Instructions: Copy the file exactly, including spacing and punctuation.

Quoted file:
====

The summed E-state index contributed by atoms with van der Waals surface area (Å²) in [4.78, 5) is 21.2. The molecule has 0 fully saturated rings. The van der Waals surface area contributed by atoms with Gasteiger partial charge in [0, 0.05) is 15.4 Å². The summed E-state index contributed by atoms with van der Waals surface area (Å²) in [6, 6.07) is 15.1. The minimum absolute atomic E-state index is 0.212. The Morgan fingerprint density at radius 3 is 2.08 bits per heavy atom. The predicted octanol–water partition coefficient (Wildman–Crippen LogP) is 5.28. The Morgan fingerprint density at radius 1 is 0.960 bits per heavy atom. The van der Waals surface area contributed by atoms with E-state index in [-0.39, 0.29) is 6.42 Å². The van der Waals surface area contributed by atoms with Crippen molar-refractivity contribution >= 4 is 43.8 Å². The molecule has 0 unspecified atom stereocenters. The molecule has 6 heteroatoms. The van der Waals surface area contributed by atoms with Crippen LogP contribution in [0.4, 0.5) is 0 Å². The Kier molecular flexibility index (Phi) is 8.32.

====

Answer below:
The summed E-state index contributed by atoms with van der Waals surface area (Å²) in [4.78, 5) is 21.2. The molecule has 0 fully saturated rings. The van der Waals surface area contributed by atoms with Gasteiger partial charge in [0, 0.05) is 15.4 Å². The summed E-state index contributed by atoms with van der Waals surface area (Å²) in [6, 6.07) is 15.1. The minimum absolute atomic E-state index is 0.212. The Morgan fingerprint density at radius 3 is 2.08 bits per heavy atom. The predicted octanol–water partition coefficient (Wildman–Crippen LogP) is 5.28. The Morgan fingerprint density at radius 1 is 0.960 bits per heavy atom. The van der Waals surface area contributed by atoms with E-state index in [-0.39, 0.29) is 6.42 Å². The van der Waals surface area contributed by atoms with Crippen molar-refractivity contribution >= 4 is 43.8 Å². The molecule has 0 unspecified atom stereocenters. The molecule has 6 heteroatoms. The van der Waals surface area contributed by atoms with Crippen LogP contribution in [0.4, 0.5) is 0 Å². The Kier molecular flexibility index (Phi) is 8.32.